Early Attachment Parenting:
It is particularly important to take a look at how you came into life, and at your attachment dynamics, when you are considering stepping into parenthood. Looking at this before conception is ideal, and it can be explored throughout pregnancy too. Get my free e-book on my web site ‘The 9 Principles of Conscious Early Parenting’, and sign up to hear news about my upcoming book on conscious early parenting.
I strongly advocate early attachment parenting; connecting consciously with your conscious baby from pre-conception and throughout pregnancy and birth, building a secure attachment. A very important advantage of early attachment parenting is that it creates a buffer between your baby and life’s stresses, and grows resilience in your children. It’s never too early to begin attachment parenting. In our fast moving, high stress world, we all need as much buffer as we can get. The earlier you begin conscious attachment parenting, the better. Another great advantage of early attachment parenting is that if something stressful, or traumatic does happen during your pregnancy, you have a beautiful connection with your baby, and you can heal and repair anything!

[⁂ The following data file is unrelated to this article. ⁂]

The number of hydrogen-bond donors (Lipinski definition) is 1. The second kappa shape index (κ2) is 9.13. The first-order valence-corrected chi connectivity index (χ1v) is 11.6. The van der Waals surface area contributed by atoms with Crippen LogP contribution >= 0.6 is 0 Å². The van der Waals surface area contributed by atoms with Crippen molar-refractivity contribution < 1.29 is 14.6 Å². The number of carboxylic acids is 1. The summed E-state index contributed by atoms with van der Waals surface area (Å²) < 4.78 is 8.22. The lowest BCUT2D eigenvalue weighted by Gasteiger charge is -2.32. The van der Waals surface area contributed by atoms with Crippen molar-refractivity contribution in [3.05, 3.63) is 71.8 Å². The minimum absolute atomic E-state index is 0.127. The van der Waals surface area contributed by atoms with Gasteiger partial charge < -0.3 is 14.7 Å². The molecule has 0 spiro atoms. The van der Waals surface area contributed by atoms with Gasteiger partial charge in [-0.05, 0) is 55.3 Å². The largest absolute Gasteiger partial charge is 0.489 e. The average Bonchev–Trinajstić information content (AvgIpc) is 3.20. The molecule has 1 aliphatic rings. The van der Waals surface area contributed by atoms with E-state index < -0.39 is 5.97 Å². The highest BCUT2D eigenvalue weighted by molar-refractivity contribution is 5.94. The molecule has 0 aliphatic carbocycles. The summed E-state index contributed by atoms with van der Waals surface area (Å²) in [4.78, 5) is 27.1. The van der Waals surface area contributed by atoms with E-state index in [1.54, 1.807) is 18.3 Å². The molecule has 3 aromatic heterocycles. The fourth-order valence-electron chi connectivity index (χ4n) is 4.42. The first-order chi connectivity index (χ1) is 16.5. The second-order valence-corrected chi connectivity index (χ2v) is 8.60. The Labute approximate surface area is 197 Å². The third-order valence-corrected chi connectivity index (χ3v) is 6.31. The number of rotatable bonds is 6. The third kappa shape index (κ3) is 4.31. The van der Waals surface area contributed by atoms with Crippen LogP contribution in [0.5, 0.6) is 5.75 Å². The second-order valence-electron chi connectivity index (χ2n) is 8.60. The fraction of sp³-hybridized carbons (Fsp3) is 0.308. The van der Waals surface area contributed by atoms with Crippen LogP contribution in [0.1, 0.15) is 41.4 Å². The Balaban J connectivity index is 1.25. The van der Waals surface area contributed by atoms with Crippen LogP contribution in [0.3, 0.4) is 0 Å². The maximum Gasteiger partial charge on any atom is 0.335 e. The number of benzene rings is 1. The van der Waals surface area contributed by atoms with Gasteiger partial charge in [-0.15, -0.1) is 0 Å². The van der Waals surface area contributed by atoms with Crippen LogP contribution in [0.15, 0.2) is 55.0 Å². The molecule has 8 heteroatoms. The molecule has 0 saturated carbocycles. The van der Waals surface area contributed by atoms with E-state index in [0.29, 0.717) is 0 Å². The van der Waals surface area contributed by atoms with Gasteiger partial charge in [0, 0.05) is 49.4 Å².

© 2016 Karen Melton
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Early Consciousness, Embodiment, Health, Resilience and Thrive-ability, Early Parenting, and Attachment.